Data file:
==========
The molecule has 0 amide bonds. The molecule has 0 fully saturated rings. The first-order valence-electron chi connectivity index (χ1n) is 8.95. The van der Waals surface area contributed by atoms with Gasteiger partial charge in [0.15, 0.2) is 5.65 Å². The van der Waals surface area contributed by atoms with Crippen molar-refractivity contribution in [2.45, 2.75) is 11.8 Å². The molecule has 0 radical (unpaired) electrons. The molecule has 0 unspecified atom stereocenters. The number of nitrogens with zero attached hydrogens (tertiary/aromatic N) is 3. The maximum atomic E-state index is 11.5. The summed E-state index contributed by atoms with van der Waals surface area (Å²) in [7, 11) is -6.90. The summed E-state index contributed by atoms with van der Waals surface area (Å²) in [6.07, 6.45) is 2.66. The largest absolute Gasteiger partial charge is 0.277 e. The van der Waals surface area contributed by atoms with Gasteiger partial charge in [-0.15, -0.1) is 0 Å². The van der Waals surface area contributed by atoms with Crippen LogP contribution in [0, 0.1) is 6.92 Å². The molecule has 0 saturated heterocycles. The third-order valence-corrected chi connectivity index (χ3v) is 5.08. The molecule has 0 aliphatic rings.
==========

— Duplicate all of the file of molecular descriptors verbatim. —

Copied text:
The molecule has 0 amide bonds. The molecule has 0 fully saturated rings. The first-order valence-electron chi connectivity index (χ1n) is 8.95. The van der Waals surface area contributed by atoms with Gasteiger partial charge in [0.15, 0.2) is 5.65 Å². The van der Waals surface area contributed by atoms with Crippen molar-refractivity contribution in [2.45, 2.75) is 11.8 Å². The molecule has 0 radical (unpaired) electrons. The molecule has 0 unspecified atom stereocenters. The number of nitrogens with zero attached hydrogens (tertiary/aromatic N) is 3. The maximum atomic E-state index is 11.5. The summed E-state index contributed by atoms with van der Waals surface area (Å²) in [7, 11) is -6.90. The summed E-state index contributed by atoms with van der Waals surface area (Å²) in [6.07, 6.45) is 2.66. The largest absolute Gasteiger partial charge is 0.277 e. The van der Waals surface area contributed by atoms with Gasteiger partial charge in [-0.15, -0.1) is 0 Å². The van der Waals surface area contributed by atoms with Crippen LogP contribution in [0, 0.1) is 6.92 Å². The molecule has 0 saturated heterocycles. The third-order valence-corrected chi connectivity index (χ3v) is 5.08. The molecule has 0 aliphatic rings.